The on-going cash crunch means two things: One, higher demand for money, in the form of people hoarding more cash balance, and two, reduced supply because RBI is not printing fresh currency notes. And both things mean, as we have seen above, higher price of money i.e., higher purchasing power and conversely lower prices of consumer and producer goods. If the cash crunch continues for long then, under the assumption that other three factors do not change drastically, slowly the prices of all other consumer and producer goods will start to fall in the market. If RBI is not printing fresh currency notes and people continue to hoard cash then the purchasing power of rupee notes in the market must rise i.e., the prices of other commodities must fall. Of course, this effect will only be seen under the given assumption of other factors not changing drastically. If they change drastically then prices may either rise or fall. We need concrete data of the rate of rise and fall in those factors to decide the end effect on consumer and producer good prices.

Notwithstanding the change in other factors, one thing is certain that if RBI stops printing any more currency notes and people continue to hoard cash then prices of consumer and producer goods will fall. This fall in prices will be a boon for Indians. Falling prices means higher real income i.e., a person either needs less rupees to buy the same amount of goods that he was previously buying or with the use of same rupee notes that he holds he can buy more goods. In either case Indians will become truly rich.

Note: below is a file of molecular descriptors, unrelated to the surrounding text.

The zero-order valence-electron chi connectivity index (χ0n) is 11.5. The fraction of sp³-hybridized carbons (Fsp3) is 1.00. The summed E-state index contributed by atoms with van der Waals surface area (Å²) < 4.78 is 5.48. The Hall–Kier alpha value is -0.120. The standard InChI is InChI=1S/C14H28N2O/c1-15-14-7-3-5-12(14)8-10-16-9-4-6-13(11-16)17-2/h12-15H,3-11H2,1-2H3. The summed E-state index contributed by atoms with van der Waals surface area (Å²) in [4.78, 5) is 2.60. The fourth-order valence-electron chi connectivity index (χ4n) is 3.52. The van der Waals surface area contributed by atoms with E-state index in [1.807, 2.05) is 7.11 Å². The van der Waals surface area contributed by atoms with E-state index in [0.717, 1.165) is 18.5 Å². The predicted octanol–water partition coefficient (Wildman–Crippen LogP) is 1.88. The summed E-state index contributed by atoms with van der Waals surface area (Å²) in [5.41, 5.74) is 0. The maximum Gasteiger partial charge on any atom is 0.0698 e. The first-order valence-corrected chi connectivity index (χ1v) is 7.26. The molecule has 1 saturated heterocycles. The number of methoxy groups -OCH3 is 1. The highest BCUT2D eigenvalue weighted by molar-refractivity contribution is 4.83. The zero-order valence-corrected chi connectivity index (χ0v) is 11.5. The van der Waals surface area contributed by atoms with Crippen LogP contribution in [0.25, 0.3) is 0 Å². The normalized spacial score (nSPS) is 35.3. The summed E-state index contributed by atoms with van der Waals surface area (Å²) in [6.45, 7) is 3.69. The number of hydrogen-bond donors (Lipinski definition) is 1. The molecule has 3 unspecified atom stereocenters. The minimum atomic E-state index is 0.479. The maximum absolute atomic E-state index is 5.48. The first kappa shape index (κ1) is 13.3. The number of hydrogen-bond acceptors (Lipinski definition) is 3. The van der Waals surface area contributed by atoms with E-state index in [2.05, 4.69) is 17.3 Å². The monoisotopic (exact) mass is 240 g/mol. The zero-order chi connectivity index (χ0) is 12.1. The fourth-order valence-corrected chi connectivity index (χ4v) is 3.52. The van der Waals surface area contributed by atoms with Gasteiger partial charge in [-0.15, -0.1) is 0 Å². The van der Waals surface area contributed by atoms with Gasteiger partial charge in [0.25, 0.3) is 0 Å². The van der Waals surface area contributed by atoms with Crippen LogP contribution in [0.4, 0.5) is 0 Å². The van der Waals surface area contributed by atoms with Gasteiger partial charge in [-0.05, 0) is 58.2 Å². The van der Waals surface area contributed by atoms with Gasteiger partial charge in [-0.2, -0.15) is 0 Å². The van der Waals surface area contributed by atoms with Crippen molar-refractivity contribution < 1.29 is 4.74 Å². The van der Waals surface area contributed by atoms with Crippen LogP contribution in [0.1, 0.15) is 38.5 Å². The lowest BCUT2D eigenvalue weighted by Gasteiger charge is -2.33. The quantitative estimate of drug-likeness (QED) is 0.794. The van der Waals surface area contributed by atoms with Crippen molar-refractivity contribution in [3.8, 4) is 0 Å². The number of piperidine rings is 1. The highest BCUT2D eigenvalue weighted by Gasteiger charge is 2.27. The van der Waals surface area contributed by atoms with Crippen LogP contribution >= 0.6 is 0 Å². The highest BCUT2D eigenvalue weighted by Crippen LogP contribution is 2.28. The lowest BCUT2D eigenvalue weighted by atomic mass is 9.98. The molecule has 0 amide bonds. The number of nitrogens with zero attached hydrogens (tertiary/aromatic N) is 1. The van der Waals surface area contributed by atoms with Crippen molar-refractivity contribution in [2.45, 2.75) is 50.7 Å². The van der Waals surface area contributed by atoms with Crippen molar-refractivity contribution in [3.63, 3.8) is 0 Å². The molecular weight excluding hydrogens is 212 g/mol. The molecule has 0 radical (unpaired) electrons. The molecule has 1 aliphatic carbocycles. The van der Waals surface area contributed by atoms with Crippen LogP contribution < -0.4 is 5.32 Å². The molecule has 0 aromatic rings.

Sunday, April 1, 2018

The CBSE Scam

The central board of secondary education (CBSE) in India is in a fix over the leak of mathematics and economics papers of standard X and XII respectively. After the leaks were revealed, students already gave their exams by the time the news of leak came out, CBSE and the HRD minister decided to retake these exams, which has created a storm of protest among the students. Parents of these kids are also enraged. Everyone is saying, why punish the students by retaking their exams when the culprits are the insiders of CBSE itself who leaked papers for money.

For someone who is aware of the true nature of the state and its central planning economic system this event is not a surprise. As Ludwig von Mises showed more than a century ago, any kind of central planning is bound to fail because of its inherent problems of failure to economically calculate and Hayekian knowledge problem. The real focus of protest here should not be that the papers were leaked, but that the government and its education board CBSE is enforcing uniform standard of education on millions of students across India. This collectivization should be the major worry issue for everyone.

We know that all individuals are different and have different personalities. This fact demands  a personalized individual education system where choices of each and every student are taken care of. As Murray Rothbard said,